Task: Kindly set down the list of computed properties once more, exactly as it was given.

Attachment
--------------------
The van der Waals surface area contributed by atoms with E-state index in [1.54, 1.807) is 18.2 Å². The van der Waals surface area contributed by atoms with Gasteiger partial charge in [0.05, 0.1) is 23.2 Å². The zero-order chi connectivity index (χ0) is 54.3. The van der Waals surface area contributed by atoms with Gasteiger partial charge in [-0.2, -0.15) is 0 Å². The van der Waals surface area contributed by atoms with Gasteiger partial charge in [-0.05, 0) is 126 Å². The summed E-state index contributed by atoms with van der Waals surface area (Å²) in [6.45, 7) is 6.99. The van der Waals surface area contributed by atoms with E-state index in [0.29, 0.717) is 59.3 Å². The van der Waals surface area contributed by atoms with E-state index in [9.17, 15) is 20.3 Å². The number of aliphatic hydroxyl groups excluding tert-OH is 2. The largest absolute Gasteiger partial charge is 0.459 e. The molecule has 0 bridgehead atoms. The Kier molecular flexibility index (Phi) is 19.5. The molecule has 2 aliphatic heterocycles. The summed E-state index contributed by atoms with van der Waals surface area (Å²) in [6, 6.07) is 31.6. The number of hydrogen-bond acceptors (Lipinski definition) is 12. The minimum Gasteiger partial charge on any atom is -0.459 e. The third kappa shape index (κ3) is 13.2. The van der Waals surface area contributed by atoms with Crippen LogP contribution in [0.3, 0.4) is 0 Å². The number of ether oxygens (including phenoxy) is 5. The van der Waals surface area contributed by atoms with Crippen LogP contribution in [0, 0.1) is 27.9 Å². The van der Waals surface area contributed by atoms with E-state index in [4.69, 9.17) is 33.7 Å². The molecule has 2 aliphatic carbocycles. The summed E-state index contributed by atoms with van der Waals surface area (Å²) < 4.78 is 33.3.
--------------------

The van der Waals surface area contributed by atoms with E-state index in [1.54, 1.807) is 18.2 Å². The van der Waals surface area contributed by atoms with Gasteiger partial charge in [0.05, 0.1) is 23.2 Å². The zero-order chi connectivity index (χ0) is 54.3. The van der Waals surface area contributed by atoms with Gasteiger partial charge in [-0.2, -0.15) is 0 Å². The van der Waals surface area contributed by atoms with Gasteiger partial charge in [-0.05, 0) is 126 Å². The summed E-state index contributed by atoms with van der Waals surface area (Å²) in [6.45, 7) is 6.99. The van der Waals surface area contributed by atoms with E-state index in [0.29, 0.717) is 59.3 Å². The van der Waals surface area contributed by atoms with E-state index in [9.17, 15) is 20.3 Å². The number of aliphatic hydroxyl groups excluding tert-OH is 2. The largest absolute Gasteiger partial charge is 0.459 e. The molecule has 0 bridgehead atoms. The Kier molecular flexibility index (Phi) is 19.5. The molecule has 2 aliphatic heterocycles. The summed E-state index contributed by atoms with van der Waals surface area (Å²) in [6, 6.07) is 31.6. The number of hydrogen-bond acceptors (Lipinski definition) is 12. The minimum Gasteiger partial charge on any atom is -0.459 e. The third kappa shape index (κ3) is 13.2. The van der Waals surface area contributed by atoms with Crippen LogP contribution in [0.3, 0.4) is 0 Å². The number of ether oxygens (including phenoxy) is 5. The van der Waals surface area contributed by atoms with Crippen LogP contribution in [0, 0.1) is 27.9 Å². The van der Waals surface area contributed by atoms with E-state index in [4.69, 9.17) is 33.7 Å². The molecule has 2 aliphatic carbocycles. The summed E-state index contributed by atoms with van der Waals surface area (Å²) < 4.78 is 33.3.